Monday, March 20, 2017

Pratap Bhanu Mehta - In the moment of his political triumph, Modi has chosen to defeat India

The elevation of Yogi Adityanath as chief minister of Uttar Pradesh is an odious and ominous development. It is an odious choice because the BJP has picked someone who is widely regarded as the single most divisive, abusive, polarising figure in UP politics. He is a politician who has, for most of his political career, been the mascot of militant Hindu sectarianism, reactionary ideas, routinised conflict and thuggery in political discourse, and an eco-system where the vilest legitimations of violence are not far away. It is an ominous development because it sends as clear a signal as it is possible to send at this time; the already accomplished political fact of the marginalisation of minorities in UP and elsewhere will now be translated into a programme of their cultural, social and symbolic subordination.

It signals that the BJP will now be dominated by extremes, its politics shaped largely by resentment rather than hope, collective narcissism rather than an acknowledgement of plurality, hate rather than reconciliation, and violence rather than decency. Hubris has set in. The party believes it can get away with anything. It now intends to. The election results gave Prime Minister Narendra Modi an unprecedented mandate. It is true that most of us who did not expect the mandate are hardly in a position to explain what the results represented. All we know is that for a variety of reasons, people reposed trust in Modi overwhelmingly over his rivals. He got credit for leading from the front. He has chosen to interpret his mandate in a way that licenses and empowers the worst tendencies of his party. This is now not a statement just about UP: It is a statement about the prime minister’s inclinations and judgement. In the moment of his political triumph, he has chosen to defeat India.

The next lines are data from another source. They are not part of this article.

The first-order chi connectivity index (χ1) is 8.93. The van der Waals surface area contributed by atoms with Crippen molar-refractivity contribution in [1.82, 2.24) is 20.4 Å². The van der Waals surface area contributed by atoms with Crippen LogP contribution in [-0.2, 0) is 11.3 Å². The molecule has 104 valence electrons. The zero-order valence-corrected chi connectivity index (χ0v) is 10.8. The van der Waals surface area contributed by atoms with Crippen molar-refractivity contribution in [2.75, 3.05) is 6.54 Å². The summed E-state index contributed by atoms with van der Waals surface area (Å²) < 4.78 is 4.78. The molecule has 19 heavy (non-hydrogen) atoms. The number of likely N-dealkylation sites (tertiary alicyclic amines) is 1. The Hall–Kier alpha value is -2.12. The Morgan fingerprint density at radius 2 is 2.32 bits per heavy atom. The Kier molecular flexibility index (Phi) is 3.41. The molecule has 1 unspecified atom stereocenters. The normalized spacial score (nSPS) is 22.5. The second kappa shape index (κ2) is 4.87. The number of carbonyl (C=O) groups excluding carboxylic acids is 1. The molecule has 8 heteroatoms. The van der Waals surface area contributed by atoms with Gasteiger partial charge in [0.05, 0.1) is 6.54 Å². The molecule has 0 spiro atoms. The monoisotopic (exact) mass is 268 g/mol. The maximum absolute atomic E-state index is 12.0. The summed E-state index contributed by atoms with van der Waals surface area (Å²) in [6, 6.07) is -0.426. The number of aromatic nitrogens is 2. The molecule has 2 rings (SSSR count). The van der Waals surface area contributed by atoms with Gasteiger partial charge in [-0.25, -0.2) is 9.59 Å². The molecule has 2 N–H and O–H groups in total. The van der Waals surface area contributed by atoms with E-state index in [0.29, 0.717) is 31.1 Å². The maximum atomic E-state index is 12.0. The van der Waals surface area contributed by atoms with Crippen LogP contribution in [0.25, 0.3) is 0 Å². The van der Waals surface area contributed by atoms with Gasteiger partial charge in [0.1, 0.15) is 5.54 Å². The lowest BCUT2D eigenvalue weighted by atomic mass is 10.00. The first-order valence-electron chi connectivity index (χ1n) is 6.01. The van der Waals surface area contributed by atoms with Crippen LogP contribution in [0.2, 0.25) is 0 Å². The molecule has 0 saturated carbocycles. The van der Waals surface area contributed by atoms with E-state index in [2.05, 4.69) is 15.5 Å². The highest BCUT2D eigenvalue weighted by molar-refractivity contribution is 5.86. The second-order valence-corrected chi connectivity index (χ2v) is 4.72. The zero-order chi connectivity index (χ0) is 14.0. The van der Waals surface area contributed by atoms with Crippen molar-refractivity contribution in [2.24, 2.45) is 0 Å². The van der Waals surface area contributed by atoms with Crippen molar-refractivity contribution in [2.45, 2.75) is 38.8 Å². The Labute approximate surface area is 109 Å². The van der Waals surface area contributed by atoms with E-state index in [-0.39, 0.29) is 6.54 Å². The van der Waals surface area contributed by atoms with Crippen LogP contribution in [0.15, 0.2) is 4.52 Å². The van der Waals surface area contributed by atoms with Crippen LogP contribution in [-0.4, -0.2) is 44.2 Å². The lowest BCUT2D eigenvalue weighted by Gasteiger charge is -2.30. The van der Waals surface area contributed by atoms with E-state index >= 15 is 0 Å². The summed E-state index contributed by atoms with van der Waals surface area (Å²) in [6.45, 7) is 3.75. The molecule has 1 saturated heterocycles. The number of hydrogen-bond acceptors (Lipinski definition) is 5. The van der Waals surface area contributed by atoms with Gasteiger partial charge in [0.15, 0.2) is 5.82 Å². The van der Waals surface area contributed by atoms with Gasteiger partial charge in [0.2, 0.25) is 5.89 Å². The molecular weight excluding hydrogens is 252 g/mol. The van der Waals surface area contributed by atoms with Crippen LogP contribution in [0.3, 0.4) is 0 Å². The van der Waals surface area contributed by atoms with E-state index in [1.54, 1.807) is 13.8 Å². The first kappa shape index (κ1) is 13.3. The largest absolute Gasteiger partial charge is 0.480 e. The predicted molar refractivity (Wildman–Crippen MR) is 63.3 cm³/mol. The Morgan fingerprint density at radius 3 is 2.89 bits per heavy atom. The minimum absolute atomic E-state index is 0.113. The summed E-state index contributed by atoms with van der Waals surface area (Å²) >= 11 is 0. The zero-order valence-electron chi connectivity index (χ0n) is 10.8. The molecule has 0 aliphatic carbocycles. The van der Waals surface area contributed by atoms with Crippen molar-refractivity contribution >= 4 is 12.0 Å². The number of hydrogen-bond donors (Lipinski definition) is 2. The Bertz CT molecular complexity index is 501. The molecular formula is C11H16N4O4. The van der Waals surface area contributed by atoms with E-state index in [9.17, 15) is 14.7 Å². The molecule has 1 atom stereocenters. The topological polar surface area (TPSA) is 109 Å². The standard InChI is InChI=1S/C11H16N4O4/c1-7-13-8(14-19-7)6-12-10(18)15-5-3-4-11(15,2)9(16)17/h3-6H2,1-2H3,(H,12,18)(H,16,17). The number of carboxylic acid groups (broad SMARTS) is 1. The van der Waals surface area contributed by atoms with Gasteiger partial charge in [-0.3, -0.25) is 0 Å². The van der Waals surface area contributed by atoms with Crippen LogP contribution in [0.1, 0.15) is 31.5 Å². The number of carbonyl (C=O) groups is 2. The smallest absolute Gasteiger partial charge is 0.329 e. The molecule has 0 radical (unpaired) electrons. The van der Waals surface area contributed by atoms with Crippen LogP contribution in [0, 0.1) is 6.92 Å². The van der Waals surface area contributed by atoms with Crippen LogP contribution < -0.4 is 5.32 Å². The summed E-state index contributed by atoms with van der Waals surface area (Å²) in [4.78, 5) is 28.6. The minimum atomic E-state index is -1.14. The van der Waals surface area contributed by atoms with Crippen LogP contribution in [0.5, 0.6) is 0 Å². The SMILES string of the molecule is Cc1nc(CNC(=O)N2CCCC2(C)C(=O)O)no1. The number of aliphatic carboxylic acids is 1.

BJP supporters are hiding behind the façade of party democracy to legitimise this choice. Yes, the formal imprimatur of the legislative party is behind him. But given Modi’s power, this explanation is hard to digest. If Adityanath was so clearly a popular choice, what was the hesitation in declaring him the chief ministerial candidate before the elections? If it was uncertainty about his ability to win across the state, then the result does not alleviate it. So, the only conclusion is that it was a duplicity of sorts —”of sorts” because the ideological currents were apparent in the prime minister’s speeches and the BJP manifesto…read more..

List of serious criminal charges against new UP CM Yogi Adityanath

see also
The Supreme Court, Gandhi and the RSS
The BJP and Justice, Chapter 2

Very short list of examples of rule of law in India
A letter to Jaitley: Why do students get jailed but RSS leaders who issue vile threats walk freely?